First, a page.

The National Road Transport Association (NatRoad) welcomes National Cabinet’s acceptance of streamlined COVID-19 measures to keep road freight moving but says there’s more to do.
NatRoad CEO Warren Clark says it is encouraging to see that National Cabinet is listening to industry after determined lobbying.
“But throughout the pandemic, states and territories have said one thing and consistently done another,” Mr Clark said.
“NatRoad wrote to State Ministers last week in the lead up to the National Cabinet meeting and put forward a Five Point Plan to make the movement of road freight safer and more efficient,” Mr Clark said.
“Those practical ideas came from NatRoad members. Some of them appear to have been taken on but the fundamental problem of inconsistency remains.
“For example, freight drivers crossing to and from Queensland and New South Wales need proof of a negative COVID-19 test in a rolling seven-day period, but South Australia, Victoria and Western Australia still have different rules.”
Mr Clark said NatRoad strongly supports policies that suppress COVID-19, make the community safer and drive up vaccination rates, but we also want measures that allow essential industries to continue operating.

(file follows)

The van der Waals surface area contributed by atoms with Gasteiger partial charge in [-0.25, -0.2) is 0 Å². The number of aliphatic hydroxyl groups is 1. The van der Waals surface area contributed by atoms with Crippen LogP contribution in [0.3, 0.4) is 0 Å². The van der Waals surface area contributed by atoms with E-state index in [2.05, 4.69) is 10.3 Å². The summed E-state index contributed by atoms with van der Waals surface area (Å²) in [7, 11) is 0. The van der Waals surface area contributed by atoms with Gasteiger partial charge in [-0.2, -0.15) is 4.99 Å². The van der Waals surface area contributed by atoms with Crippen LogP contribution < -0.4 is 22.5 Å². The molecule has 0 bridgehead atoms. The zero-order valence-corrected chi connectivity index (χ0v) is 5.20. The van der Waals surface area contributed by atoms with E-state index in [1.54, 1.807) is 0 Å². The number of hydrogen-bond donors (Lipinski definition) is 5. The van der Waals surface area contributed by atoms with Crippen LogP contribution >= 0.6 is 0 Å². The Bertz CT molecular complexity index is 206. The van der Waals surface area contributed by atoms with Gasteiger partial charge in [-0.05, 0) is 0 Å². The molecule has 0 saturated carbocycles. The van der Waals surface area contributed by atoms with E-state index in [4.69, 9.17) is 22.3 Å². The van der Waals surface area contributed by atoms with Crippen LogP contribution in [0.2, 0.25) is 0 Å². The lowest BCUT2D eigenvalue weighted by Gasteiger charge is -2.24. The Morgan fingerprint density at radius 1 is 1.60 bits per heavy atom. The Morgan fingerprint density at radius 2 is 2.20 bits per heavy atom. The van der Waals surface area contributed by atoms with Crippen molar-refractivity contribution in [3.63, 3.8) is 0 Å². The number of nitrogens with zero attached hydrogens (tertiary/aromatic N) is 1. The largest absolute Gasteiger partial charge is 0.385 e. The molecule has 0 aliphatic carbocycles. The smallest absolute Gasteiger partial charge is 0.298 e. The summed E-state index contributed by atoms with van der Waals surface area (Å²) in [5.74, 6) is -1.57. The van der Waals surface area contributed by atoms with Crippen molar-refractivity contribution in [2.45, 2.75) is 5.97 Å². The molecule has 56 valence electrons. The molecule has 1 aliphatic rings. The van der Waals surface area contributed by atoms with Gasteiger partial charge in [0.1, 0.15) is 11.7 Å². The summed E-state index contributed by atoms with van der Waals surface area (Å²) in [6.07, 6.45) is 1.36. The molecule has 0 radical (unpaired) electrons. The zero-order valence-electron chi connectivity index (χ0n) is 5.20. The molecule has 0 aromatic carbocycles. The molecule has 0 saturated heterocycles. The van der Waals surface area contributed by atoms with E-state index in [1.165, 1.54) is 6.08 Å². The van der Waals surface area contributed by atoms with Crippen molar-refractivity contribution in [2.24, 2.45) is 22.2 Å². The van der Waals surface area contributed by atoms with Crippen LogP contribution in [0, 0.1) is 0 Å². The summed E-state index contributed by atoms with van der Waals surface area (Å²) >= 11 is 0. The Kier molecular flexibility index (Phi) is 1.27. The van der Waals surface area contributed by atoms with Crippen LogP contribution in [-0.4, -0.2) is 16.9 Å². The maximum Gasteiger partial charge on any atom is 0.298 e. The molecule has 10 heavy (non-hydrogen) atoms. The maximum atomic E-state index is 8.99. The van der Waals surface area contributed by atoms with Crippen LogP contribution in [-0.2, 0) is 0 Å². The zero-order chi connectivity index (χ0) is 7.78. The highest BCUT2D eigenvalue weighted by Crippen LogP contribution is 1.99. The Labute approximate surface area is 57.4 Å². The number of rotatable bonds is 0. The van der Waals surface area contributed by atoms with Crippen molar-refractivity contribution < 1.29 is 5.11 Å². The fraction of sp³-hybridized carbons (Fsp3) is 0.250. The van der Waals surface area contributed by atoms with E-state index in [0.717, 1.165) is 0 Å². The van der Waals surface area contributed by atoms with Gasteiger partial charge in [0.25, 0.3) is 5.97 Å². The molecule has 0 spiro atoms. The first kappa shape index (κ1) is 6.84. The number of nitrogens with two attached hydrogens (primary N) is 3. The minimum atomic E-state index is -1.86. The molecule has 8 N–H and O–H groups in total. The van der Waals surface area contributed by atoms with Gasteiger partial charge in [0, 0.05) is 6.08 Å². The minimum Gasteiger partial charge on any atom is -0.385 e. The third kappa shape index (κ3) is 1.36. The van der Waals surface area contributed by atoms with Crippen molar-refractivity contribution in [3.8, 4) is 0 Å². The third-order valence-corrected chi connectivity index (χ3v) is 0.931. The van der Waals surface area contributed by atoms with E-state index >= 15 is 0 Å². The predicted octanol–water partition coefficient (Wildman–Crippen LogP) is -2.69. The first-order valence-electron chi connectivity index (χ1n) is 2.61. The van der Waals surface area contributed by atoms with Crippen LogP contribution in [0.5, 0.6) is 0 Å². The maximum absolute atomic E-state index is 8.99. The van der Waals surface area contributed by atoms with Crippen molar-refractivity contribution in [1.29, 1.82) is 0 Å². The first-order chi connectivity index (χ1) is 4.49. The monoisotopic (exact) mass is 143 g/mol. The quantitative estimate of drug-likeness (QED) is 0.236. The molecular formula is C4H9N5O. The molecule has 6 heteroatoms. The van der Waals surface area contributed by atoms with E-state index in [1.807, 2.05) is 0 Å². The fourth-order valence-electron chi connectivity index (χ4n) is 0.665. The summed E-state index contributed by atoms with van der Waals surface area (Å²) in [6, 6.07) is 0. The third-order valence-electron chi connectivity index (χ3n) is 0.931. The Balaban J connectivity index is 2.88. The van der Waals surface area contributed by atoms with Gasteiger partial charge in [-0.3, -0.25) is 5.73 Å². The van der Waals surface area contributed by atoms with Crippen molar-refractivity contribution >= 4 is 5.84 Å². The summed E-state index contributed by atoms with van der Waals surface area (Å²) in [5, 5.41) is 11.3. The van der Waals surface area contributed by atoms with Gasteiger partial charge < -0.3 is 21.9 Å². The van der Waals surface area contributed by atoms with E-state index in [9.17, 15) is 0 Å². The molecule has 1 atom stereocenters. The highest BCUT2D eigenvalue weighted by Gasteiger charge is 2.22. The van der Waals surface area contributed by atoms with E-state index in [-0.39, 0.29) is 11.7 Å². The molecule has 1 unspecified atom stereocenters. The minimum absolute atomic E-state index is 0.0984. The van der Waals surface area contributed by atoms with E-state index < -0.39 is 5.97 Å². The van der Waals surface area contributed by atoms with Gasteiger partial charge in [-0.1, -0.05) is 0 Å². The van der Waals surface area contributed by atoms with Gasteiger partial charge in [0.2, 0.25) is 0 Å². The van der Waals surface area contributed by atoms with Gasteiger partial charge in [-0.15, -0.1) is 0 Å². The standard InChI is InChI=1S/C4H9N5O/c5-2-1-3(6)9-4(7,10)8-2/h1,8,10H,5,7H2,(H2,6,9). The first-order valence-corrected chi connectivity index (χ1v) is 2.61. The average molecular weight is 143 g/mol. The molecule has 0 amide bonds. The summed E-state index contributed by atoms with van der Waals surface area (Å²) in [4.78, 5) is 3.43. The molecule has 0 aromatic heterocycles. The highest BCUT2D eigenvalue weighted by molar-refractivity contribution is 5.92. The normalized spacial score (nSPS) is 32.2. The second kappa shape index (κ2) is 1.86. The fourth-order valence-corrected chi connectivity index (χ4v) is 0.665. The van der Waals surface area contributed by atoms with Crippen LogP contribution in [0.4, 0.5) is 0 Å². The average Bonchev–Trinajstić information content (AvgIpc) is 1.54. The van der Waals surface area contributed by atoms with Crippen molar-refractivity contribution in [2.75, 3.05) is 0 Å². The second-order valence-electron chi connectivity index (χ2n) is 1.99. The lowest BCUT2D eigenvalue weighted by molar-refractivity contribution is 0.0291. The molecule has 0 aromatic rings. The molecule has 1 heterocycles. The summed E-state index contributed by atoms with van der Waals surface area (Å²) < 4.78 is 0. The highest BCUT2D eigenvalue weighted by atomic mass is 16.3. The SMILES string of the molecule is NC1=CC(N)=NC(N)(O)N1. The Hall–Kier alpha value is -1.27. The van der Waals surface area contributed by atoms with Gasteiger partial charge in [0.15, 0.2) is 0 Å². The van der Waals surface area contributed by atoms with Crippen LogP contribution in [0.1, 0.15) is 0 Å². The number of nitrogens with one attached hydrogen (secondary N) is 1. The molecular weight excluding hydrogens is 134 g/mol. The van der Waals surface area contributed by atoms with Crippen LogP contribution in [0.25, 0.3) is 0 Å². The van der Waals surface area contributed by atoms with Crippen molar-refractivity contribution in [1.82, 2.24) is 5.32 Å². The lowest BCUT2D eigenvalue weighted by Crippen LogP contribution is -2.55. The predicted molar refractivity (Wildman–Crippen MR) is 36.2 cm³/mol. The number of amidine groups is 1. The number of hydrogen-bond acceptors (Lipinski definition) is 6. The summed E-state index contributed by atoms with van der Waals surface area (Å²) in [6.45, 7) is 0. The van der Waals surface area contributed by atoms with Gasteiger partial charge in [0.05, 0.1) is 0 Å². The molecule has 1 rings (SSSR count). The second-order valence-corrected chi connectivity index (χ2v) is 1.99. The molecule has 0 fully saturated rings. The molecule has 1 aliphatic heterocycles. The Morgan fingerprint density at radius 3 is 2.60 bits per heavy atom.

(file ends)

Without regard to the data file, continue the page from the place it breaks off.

“I acknowledge that New South Wales and Queensland have provided leadership in areas such as opening dedicated testing facilities for heavy vehicles.
“But let’s ensure all centres can open 24-hours wherever demands requires it and let’s prioritise results for heavy vehicle operators.
“It’s in the national interest to keep road freight moving so Australians can continue to see essential goods on their supermarket and pharmacy shelves.”
NatRoad’s Five Point Plan seeks national adoption of these principles:
- States and Territories agree on a consistent system of passes and adoption of QR code-based contact tracking systems that are the same for each State and Territory.
- All States and Territories follow the National Freight Protocol of evidence that a COVID-19 test has been carried out within a period no less than 7 days since the time of arrival into a state or territory and not exceeding a rolling 14 days for heavy vehicle operators.
- 24-hour testing facilities be established at or near each border crossing point, at driver changeover points on interstate highways and in major metropolitan centres that give access to road freight operators and their vehicles.
- Diagnostic testing of samples for heavy vehicle operators be given priority where possible, reflecting the industry’s status as an essential service.
- Major highways at border points include a dedicated truck lane wherever practical, separated from motor vehicles and allowing movement of heavy vehicles whose drivers have appropriate passes.